‘I was relieved knowing I was going to be able to get this cut out and then recover from it.’

On December 12, Kimba had a four-hour surgery to remove 32cm of her bowel and several lymph nodes – but because she was a private patient doctors also investigated her endometriosis on the outside of her uterus scattering around the cancerous area.

During the surgery doctors contacted her gynaecologist to ask if the endometriosis can be removed to send away for testing.

And she’s lucky physicians made this decision because a secondary cancer was found called peritoneal – which is a layer of tissue lining in between organs on the inside of the abdomen.

If Kimba was a public patient, it’s likely doctors would’ve just removed the bowel cancer and moved on.

‘I didn’t know any of this until after I came out from surgery and was in recovery – the doctor came into the room and turned the tv off,’ Kimba said.

'The oncologist then came in and said: 'I'm really sorry but we've elevated this to a stage four cancer',' Kimba recalled. 'It started getting pretty daunting at that point because I went from potentially not needing chemotherapy to definitely needing it for six months.'

‘The oncologist then came in and said: ‘I’m really sorry but we’ve elevated this to a stage four cancer’,’ Kimba recalled. ‘It started getting pretty daunting at that point because I went from potentially not needing chemotherapy to definitely needing it for six months.’ 

Doctors took 36 lymph nodes, eight of which had cancer, along with the endometriosis.

‘The oncologist then came in and said: “I’m really sorry but we’ve elevated this to a stage four cancer”,’ Kimba recalled.

‘It started getting pretty daunting at that point because I went from potentially not needing chemotherapy to definitely needing it for six months.

‘It was the chemo that scared the sh*t out of me more than anything, because you hear people talk about how awful it is.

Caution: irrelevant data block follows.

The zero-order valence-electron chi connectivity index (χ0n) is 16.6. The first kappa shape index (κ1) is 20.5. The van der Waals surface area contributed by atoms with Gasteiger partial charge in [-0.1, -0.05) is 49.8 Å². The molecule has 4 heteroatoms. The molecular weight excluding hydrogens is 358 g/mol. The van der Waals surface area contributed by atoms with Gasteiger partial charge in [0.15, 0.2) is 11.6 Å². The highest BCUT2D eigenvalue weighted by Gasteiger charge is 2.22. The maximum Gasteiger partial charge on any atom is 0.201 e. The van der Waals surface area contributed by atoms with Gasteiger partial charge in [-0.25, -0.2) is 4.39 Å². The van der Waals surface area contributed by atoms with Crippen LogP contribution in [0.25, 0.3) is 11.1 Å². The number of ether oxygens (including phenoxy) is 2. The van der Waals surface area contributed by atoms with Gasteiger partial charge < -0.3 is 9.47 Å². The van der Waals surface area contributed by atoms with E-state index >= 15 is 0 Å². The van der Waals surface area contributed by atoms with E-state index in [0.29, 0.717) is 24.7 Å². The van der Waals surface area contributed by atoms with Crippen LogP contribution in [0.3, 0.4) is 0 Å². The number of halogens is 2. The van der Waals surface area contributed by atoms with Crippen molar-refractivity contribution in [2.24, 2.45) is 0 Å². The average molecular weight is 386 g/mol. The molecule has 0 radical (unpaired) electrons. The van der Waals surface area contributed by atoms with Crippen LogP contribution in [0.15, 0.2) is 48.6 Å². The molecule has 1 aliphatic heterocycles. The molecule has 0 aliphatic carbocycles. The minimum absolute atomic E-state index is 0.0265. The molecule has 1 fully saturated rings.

‘I think my saving grace through it all was my medical team – I pretty much handed my life to them, I didn’t sway from their advice and just lived my life as best I could.’

Four weeks after surgery Kimba started her first round of chemotherapy in 2020 for both cancers and the main symptoms experienced included extreme fatigue and numbness in the hands and feet. 

What is peritoneal cancer?

Peritoneal cancer is a rare cancer that develops in the peritoneum, a thin, delicate sheet that lines the inside wall of the abdomen and covers the uterus and extends over the bladder and rectum

Source: ucsfhealth.org 

Flash forward six months later to July, Kimba had finished her treatment then had laparoscopy (keyhole) surgery to inspect her internal abdomen and conduct a biopsy for the peritoneal cancer.

Initially the surgeon wanted to wait for the cancer to return by conducting laparoscopy surgeries every six months before providing any further treatment – but Kimba advocated for her health and was against this option for her own mental stability. 

Instead she proceeded with a peritonectomy procedure on August 10 to remove the cancer from the peritoneal cavity – which turned into a huge 11-hour surgery.

Her stomach, bladder and intestines were ‘pulled out’ so the cavity lined with cancer could be stripped of the cancerous cells. 

Kimba said doctors removed anything she could live without, including her reproductive system, cervix, gallbladder and appendix.  

Once the necessary organs were put back in place, she was stitched up and put through one round of internal chemotherapy with the aim to kill any remaining cancer cells. 

Doctors proceeded with a peritonectomy procedure on August 10 to remove the cancer from the peritoneal cavity - which turned into a huge 11-hour surgery. Her stomach, bladder and intestines were 'pulled out' so the cavity lined with cancer could be stripped of cancerous cells

Doctors proceeded with a peritonectomy procedure on August 10 to remove the cancer from the peritoneal cavity – which turned into a huge 11-hour surgery. Her stomach, bladder and intestines were ‘pulled out’ so the cavity lined with cancer could be stripped of cancerous cells

Since the surgery Kimba is now on hormonal replacement medication and her last scan was in May 2022.

She now only needs check-up every six months, which she’ll need for the rest of her life. 

Throughout the entire ordeal she remained positive by shifting her mindset, accepting the situation and feeling proud of what her body has been through with minor repercussions.  

After having cancer Kimba dropped out of university to pursue a business venture and now owns two brands and hosts a podcast. 

She strongly advocates for listening to your body if you think something is wrong and getting second opinions from different doctors if needed. 

Kimba also shares her story with others on Instagram and runs the Facebook group ‘Millenials with Menopause‘. 

Symptoms of bowel cancer 

– Change in bowel habits with diarrhoea, constipation or the feeling of incomplete emptying

– Thin or loose bowel movements

– Blood or mucous in stools

– Abdominal pain, bloating and cramping

– Anal or rectal pain

– Lump in the anus or rectum

– Unexplained weight loss

– Fatigue

– Unexplained anaemia

Source: Cancer Council Australia